We need energy divestiture now. And if what occurred in the past holds true in the future, divestiture and a turn in the other direction will be good for the nation, and might even be exciting for oil executives. Back in 1911, Standard Oil was broken up into 33 companies. Panic was abroad. Two years later, things had worked out well for everyone. A

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shareholder owning $600 worth of stock in 1911 owned in 1913 shares in divested companies worth $900. Some executives who were third vice presidents, going nowhere in Standard Oil, were having a wonderful time running their own independent companies, competing, innovating, and really experiencing the competition they had preached.

While total horizontal and vertical breakup of the oil companies may not happen for some time, Congress has taken some steps to deal with the problem they present. A bill which I introduced this session, H.R. 7816, provides that by 1980, if a company wants to lease any new public reserves of coal, offshore oil and gas, oil shale, or geothermal energy, it must be an independent oil or coal company. This would enable smaller companies to compete with the giants. If a company like Exxon wanted to get in on the act, it would have to spin off a producing division that would be eligible for oil and gas leases, but only if that division did not own assets in uranium and coal as well.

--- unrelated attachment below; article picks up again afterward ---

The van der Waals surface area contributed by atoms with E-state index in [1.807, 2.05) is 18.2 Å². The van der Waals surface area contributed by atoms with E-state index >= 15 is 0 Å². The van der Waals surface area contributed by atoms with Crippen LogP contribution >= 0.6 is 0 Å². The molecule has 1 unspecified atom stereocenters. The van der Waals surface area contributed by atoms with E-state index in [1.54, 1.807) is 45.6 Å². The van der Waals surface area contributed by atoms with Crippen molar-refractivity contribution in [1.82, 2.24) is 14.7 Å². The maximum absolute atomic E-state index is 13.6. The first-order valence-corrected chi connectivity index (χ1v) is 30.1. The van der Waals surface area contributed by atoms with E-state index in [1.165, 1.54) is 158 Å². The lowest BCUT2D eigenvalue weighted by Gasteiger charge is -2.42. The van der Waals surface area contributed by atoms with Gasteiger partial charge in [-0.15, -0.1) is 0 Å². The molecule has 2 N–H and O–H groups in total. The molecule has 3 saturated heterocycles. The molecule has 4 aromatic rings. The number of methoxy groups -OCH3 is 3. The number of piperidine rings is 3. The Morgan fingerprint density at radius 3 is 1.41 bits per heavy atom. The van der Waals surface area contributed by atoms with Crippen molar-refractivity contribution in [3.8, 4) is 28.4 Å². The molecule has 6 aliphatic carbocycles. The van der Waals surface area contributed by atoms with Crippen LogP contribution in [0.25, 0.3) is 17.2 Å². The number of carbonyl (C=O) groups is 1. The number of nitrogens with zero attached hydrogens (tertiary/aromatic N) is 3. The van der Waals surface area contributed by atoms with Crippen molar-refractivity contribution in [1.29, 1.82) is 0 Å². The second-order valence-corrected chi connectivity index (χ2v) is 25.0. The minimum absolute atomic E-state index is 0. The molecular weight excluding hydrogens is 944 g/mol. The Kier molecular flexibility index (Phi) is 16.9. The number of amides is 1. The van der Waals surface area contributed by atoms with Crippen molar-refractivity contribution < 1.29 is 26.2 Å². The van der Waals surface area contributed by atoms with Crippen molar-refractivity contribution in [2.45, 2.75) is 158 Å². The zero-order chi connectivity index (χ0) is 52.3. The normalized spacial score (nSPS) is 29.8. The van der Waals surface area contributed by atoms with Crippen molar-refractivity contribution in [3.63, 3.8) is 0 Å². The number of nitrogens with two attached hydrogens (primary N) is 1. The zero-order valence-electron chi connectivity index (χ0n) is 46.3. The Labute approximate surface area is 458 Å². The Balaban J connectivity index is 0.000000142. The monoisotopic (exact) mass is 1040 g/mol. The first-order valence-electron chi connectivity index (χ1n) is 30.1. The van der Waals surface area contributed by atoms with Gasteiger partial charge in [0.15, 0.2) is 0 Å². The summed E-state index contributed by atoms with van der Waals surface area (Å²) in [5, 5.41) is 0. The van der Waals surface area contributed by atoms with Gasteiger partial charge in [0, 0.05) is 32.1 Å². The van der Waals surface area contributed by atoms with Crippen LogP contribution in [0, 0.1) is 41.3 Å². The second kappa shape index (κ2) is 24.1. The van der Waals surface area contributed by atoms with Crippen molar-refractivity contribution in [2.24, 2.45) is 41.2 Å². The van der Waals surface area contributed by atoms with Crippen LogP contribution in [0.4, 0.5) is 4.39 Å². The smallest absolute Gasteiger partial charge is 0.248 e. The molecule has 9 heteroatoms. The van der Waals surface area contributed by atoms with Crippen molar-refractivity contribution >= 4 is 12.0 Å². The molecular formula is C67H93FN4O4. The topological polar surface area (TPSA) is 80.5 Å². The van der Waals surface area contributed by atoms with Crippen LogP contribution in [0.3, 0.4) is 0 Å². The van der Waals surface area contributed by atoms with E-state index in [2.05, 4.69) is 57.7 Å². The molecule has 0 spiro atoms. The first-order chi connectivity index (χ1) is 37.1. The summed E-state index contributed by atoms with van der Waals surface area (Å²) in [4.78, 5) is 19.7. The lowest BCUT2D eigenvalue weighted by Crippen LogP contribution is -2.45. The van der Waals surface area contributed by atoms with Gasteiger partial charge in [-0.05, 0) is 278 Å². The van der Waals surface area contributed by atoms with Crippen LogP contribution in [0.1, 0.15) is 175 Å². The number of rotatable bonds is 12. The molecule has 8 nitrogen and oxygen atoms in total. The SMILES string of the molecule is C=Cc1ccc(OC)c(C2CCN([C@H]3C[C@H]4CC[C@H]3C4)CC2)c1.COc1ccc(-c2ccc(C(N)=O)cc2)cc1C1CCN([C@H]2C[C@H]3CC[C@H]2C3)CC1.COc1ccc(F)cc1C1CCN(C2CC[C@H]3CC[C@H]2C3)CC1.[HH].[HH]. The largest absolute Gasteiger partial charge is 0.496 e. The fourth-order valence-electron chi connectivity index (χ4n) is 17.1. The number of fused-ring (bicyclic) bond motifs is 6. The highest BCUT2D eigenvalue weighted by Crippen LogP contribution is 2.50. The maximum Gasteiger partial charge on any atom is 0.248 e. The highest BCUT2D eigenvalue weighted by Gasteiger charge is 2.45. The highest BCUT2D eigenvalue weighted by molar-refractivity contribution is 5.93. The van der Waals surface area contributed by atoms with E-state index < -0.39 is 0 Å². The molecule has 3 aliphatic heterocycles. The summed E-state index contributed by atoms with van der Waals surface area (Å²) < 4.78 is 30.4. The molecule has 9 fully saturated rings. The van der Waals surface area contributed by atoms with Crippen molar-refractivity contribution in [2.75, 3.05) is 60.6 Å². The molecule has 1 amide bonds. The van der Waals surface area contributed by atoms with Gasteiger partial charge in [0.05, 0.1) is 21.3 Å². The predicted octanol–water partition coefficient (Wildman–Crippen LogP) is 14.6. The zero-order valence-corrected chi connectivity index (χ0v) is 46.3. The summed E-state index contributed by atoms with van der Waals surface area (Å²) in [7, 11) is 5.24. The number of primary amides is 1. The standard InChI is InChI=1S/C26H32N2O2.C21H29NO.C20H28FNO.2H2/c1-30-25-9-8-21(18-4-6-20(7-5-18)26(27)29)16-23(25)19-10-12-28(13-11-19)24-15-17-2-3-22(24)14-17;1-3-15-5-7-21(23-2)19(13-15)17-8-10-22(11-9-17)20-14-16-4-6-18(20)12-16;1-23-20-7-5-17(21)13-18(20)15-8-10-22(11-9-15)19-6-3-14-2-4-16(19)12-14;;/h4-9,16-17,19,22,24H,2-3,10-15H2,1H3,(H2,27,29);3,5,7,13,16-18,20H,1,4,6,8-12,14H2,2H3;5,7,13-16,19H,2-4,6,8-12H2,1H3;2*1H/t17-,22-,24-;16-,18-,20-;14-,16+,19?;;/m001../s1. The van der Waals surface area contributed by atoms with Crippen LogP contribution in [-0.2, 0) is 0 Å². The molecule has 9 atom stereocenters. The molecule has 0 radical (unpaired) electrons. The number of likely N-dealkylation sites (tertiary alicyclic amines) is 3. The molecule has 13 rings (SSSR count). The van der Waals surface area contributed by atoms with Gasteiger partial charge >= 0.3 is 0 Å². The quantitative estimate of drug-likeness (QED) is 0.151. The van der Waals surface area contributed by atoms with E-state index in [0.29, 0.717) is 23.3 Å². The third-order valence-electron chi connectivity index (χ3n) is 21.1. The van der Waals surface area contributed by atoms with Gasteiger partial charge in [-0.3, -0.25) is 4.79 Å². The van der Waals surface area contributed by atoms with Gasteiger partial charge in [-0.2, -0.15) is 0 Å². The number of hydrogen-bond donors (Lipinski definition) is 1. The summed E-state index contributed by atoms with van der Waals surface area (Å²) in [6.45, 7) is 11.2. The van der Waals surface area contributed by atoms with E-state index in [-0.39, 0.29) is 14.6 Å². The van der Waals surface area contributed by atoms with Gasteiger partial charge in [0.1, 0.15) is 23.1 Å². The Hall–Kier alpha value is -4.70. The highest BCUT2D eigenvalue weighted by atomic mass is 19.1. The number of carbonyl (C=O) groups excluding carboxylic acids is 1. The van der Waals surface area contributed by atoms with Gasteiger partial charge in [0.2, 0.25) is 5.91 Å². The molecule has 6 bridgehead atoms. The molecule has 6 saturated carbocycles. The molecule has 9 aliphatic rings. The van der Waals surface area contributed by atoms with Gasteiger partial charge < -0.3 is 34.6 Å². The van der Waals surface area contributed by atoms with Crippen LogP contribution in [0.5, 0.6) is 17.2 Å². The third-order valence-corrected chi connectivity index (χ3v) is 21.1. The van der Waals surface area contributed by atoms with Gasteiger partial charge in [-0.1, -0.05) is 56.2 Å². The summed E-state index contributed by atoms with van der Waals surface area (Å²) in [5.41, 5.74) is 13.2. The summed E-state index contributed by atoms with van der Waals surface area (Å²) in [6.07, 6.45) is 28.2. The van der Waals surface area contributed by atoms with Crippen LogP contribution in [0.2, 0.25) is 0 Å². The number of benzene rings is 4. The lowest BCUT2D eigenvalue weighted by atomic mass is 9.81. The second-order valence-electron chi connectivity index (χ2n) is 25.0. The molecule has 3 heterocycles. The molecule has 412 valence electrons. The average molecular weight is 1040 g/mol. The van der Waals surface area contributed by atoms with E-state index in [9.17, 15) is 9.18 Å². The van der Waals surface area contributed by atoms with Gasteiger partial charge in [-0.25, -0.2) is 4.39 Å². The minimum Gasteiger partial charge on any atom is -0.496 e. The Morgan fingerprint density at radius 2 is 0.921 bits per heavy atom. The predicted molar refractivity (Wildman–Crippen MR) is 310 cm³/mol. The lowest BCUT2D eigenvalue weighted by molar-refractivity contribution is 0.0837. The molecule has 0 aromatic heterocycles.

Another approach taken by a bill sponsored by Senator Edward Kennedy would restrict oil companies from expanding into coal and uranium mining and production. It is a modest proposal, since it would not prevent the large companies from expanding into solar, geothermal or wind energy, but it is a good beginning. We must take steps such as this to reestablish control by the people of this country over the natural resources which must be developed wisely for the good of everyone rather than for the excess profits sought by the energy giants. This is particularly true for those resources on the public lands which are owned by you and me.